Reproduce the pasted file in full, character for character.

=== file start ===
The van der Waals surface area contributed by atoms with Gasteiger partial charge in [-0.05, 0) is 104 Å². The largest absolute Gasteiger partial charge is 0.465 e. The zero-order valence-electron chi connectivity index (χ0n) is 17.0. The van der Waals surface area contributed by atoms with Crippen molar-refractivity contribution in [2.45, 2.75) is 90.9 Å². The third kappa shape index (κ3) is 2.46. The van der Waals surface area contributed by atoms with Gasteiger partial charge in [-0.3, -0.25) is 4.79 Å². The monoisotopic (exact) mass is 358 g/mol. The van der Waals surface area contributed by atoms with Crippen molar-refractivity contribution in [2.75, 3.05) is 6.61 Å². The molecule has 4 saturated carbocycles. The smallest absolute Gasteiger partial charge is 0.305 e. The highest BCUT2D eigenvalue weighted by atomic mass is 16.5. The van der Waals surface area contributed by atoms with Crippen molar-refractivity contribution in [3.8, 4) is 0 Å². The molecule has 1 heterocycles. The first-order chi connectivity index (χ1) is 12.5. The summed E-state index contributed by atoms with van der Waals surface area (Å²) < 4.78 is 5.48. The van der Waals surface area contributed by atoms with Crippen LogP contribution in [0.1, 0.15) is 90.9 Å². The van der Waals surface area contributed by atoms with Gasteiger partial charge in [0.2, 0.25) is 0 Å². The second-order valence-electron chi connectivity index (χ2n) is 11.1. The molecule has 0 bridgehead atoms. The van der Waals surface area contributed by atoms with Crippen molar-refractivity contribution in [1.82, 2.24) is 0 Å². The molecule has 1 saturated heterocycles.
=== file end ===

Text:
The van der Waals surface area contributed by atoms with Gasteiger partial charge in [-0.05, 0) is 104 Å². The largest absolute Gasteiger partial charge is 0.465 e. The zero-order valence-electron chi connectivity index (χ0n) is 17.0. The van der Waals surface area contributed by atoms with Crippen molar-refractivity contribution in [2.45, 2.75) is 90.9 Å². The third kappa shape index (κ3) is 2.46. The van der Waals surface area contributed by atoms with Gasteiger partial charge in [-0.3, -0.25) is 4.79 Å². The monoisotopic (exact) mass is 358 g/mol. The van der Waals surface area contributed by atoms with Crippen molar-refractivity contribution in [2.75, 3.05) is 6.61 Å². The molecule has 4 saturated carbocycles. The smallest absolute Gasteiger partial charge is 0.305 e. The highest BCUT2D eigenvalue weighted by atomic mass is 16.5. The van der Waals surface area contributed by atoms with Crippen molar-refractivity contribution in [3.8, 4) is 0 Å². The molecule has 1 heterocycles. The first-order chi connectivity index (χ1) is 12.5. The summed E-state index contributed by atoms with van der Waals surface area (Å²) < 4.78 is 5.48. The van der Waals surface area contributed by atoms with Crippen LogP contribution in [0.1, 0.15) is 90.9 Å². The van der Waals surface area contributed by atoms with Gasteiger partial charge in [0.2, 0.25) is 0 Å². The second-order valence-electron chi connectivity index (χ2n) is 11.1. The molecule has 0 bridgehead atoms. The van der Waals surface area contributed by atoms with Crippen molar-refractivity contribution in [1.82, 2.24) is 0 Å². The molecule has 1 saturated heterocycles.